Most of us might think it’s time to replace our toothbrush when it starts to look frayed and worn. However, waiting until the bristles are mangled and fuzzy is too late. As bristles wear down they lose their effectiveness, reducing their ability to scrape off plaque from the teeth and gum line.
A good rule of thumb is to replace the brush every three to four months. This keeps you using the brush until the bristles just start to lose their effectiveness. On the flip side, if your brush isn’t looking used in four months, you may not be brushing long enough. Two minutes is the recommended time for a thorough cleaning and for fluoride uptake by enamel.
Everyone gets sick sooner or later. Hopefully, if you do happen to have a virus, you continue to practice good oral heath habits (as much as possible!). Some people voice concerns that their toothbrush can become infected and be unusable after an illness. Don’t worry, even old, worn out toothbrushes won’t be much of a nesting ground for infectious germs.
Studies from the ADA have shown toothbrushes do not harbor germs and typically won’t reinfect a person, even after he or she has suffered a severe cold or flu. A toothbrush carries germs from the moment it comes out of the package. It’s ok though because bacteria is a part of our lives, and we have natural mechanisms to fight them, including enzymes in our mouths.
Some people heat a brush every now and then thinking they will kill any lingering germs from an illness. This is not a good idea as boiling water can destroy the bristles, as will putting a toothbrush in the microwave or dishwasher.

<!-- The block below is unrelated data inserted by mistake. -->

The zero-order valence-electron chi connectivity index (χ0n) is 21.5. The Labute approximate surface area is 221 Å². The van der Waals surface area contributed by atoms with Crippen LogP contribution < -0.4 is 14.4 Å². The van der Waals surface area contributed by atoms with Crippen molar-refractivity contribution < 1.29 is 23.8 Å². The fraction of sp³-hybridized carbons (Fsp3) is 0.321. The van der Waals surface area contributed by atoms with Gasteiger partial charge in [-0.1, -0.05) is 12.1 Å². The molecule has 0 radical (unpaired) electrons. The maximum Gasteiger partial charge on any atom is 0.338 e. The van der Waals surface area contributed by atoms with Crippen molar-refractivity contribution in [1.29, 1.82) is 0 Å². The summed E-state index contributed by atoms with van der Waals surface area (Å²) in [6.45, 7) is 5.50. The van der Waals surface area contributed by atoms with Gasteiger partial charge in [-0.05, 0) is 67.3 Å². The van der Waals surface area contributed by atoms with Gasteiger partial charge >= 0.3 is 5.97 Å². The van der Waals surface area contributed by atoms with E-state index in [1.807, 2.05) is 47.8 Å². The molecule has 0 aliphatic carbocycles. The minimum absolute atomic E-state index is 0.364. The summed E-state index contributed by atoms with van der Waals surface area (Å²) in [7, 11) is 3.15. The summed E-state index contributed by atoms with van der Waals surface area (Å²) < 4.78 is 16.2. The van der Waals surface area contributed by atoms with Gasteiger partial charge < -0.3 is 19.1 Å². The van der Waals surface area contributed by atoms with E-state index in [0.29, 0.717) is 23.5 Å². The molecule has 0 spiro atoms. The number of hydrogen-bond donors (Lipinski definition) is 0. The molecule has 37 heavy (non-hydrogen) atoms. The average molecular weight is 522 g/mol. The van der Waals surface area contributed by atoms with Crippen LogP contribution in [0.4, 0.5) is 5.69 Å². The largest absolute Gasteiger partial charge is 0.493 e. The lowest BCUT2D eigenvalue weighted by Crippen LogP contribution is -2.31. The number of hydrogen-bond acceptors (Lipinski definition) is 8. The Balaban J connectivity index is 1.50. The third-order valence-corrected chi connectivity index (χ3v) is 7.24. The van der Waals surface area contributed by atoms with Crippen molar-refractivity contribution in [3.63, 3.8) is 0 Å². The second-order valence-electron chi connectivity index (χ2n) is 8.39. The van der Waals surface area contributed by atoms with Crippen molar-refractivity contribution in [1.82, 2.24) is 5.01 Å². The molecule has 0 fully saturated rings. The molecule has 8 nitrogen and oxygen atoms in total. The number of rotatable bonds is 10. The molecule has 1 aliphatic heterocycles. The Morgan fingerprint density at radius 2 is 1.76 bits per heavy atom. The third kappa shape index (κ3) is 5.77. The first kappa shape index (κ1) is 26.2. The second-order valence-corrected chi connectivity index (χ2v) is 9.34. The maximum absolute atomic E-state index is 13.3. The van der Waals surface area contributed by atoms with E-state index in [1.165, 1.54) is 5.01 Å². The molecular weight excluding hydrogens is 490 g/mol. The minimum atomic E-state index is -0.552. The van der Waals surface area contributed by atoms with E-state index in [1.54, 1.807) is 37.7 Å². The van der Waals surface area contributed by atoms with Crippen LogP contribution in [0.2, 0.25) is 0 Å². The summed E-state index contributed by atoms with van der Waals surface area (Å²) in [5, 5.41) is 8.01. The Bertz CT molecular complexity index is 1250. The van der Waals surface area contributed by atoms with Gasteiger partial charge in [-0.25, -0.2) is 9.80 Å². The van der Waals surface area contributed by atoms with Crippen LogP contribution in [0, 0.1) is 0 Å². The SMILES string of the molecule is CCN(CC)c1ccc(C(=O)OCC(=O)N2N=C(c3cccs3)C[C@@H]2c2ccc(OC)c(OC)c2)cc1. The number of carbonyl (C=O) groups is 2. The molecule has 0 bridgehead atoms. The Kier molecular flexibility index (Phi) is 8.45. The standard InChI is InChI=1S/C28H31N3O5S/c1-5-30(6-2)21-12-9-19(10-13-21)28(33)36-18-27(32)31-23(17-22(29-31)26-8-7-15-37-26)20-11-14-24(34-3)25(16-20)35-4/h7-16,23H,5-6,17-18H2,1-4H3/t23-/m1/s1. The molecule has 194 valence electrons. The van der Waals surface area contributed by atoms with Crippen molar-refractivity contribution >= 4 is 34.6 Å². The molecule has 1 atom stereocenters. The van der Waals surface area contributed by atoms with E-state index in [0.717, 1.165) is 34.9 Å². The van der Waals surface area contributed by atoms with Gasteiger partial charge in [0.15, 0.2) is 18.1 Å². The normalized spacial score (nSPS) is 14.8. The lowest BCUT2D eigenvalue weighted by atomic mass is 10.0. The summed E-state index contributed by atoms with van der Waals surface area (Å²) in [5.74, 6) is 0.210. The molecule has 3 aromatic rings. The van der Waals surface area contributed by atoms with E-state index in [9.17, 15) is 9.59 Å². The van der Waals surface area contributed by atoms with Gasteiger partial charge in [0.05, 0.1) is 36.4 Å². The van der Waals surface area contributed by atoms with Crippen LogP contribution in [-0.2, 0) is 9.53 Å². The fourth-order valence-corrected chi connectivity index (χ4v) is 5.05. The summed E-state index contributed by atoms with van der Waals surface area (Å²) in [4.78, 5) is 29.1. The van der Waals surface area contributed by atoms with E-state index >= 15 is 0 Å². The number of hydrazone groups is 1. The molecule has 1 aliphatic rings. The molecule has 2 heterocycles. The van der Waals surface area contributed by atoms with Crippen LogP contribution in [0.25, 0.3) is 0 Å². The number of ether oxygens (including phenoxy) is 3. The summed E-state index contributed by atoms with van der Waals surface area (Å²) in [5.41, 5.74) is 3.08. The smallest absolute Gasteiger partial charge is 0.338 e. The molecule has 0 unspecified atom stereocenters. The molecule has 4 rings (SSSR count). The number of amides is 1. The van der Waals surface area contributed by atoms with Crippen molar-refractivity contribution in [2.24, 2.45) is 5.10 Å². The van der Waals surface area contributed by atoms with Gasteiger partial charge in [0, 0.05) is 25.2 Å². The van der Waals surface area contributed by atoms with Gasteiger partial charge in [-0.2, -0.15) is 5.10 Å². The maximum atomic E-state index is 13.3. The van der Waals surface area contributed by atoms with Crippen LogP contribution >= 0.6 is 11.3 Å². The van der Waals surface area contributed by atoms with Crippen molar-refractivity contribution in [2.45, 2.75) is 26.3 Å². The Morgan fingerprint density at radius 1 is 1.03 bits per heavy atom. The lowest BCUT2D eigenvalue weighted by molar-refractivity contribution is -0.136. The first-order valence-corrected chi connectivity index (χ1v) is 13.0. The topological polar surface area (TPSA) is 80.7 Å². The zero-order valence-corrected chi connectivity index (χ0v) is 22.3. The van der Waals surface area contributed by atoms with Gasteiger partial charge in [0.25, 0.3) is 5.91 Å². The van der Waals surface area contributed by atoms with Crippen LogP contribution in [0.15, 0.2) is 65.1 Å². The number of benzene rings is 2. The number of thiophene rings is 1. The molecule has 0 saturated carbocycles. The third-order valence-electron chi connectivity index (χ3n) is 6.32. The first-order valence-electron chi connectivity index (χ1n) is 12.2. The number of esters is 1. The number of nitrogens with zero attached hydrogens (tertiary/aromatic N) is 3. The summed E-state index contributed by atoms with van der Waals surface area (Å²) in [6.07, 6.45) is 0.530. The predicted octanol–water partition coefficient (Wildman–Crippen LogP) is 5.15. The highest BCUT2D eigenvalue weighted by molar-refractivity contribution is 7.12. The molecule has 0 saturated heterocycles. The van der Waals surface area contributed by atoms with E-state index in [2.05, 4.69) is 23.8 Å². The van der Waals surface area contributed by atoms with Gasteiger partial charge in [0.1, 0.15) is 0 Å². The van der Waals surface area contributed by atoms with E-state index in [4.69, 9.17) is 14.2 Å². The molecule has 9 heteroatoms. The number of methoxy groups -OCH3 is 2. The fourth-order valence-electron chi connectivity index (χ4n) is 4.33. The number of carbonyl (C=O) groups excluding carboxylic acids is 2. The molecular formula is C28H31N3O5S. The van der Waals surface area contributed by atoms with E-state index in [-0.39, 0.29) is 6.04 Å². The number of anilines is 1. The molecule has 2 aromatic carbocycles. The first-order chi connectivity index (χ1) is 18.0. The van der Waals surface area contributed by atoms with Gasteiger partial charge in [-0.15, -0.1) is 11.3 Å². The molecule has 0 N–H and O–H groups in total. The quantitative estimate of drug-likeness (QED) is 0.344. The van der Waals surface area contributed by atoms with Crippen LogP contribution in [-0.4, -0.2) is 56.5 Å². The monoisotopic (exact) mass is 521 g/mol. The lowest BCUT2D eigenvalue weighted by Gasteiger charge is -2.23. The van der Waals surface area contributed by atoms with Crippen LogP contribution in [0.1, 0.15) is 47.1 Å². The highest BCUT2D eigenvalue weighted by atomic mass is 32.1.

Hot water will not make something cleaner, and in this case, might warp the bristles on your toothbrush. Nice straight bristles will be most effective in cleaning the teeth and gums, not warped ones. As long as you rinse the toothpaste off and let the brush air dry, it will be clean. Don’t use a travel cap to store your brush after using it as it can maintain a moist environment and potentially breed bacteria. Also, don’t bother with products that claim to kill germs on your brush. No toothbrush-cleaning product has been shown to be fully sterilizing, according to the ADA.
We’ve all been there. You walk down that aisle at the grocery or drug store and see what seems to be hundreds of toothbrushes to choose from.
Which one is best? Do I need the one with the flexible handle? What about those side bristles at a crazy angle? Can that one with the extra long tip really clean behind my back teeth? Does the 99 cent store brand stand up to the 4 dollar name brand.
In some cases you do get what you pay for, but typically you just need to look for one that has the ADA seal of approval, has ‘soft’ bristles and fits your personal preference.
Remember that your semiannual checkups with your dentist will confirm if you’re brushing properly and often will provide you with two of the four toothbrushes you should be using each year, for free! Schedule an appointment today.